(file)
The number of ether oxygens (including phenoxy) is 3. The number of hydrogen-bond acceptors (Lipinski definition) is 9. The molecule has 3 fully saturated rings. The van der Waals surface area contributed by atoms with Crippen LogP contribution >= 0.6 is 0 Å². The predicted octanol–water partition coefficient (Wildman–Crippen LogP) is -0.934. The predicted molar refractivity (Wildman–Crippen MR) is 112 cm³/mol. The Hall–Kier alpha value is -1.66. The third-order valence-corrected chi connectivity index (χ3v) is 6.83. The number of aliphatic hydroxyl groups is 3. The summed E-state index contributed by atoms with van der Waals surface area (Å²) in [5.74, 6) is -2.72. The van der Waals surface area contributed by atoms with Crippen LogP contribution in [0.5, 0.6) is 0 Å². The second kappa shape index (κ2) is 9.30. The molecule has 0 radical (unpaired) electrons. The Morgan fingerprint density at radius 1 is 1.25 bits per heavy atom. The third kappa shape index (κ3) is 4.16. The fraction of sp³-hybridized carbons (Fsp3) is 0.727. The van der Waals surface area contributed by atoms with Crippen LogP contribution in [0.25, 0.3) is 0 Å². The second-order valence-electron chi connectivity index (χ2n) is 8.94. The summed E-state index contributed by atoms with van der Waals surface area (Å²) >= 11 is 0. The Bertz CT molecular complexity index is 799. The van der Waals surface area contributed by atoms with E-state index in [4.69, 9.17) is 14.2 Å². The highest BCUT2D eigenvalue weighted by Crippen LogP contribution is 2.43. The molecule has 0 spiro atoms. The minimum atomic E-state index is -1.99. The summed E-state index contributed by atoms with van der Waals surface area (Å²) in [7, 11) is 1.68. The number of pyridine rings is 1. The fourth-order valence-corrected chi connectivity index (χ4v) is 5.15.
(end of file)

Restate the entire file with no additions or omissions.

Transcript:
The number of ether oxygens (including phenoxy) is 3. The number of hydrogen-bond acceptors (Lipinski definition) is 9. The molecule has 3 fully saturated rings. The van der Waals surface area contributed by atoms with Crippen LogP contribution >= 0.6 is 0 Å². The predicted octanol–water partition coefficient (Wildman–Crippen LogP) is -0.934. The predicted molar refractivity (Wildman–Crippen MR) is 112 cm³/mol. The Hall–Kier alpha value is -1.66. The third-order valence-corrected chi connectivity index (χ3v) is 6.83. The number of aliphatic hydroxyl groups is 3. The summed E-state index contributed by atoms with van der Waals surface area (Å²) in [5.74, 6) is -2.72. The van der Waals surface area contributed by atoms with Crippen LogP contribution in [0.5, 0.6) is 0 Å². The second kappa shape index (κ2) is 9.30. The molecule has 0 radical (unpaired) electrons. The Morgan fingerprint density at radius 1 is 1.25 bits per heavy atom. The third kappa shape index (κ3) is 4.16. The fraction of sp³-hybridized carbons (Fsp3) is 0.727. The van der Waals surface area contributed by atoms with Crippen LogP contribution in [0.25, 0.3) is 0 Å². The second-order valence-electron chi connectivity index (χ2n) is 8.94. The summed E-state index contributed by atoms with van der Waals surface area (Å²) >= 11 is 0. The Bertz CT molecular complexity index is 799. The van der Waals surface area contributed by atoms with E-state index in [4.69, 9.17) is 14.2 Å². The highest BCUT2D eigenvalue weighted by Crippen LogP contribution is 2.43. The molecule has 0 spiro atoms. The minimum atomic E-state index is -1.99. The summed E-state index contributed by atoms with van der Waals surface area (Å²) in [7, 11) is 1.68. The number of pyridine rings is 1. The fourth-order valence-corrected chi connectivity index (χ4v) is 5.15.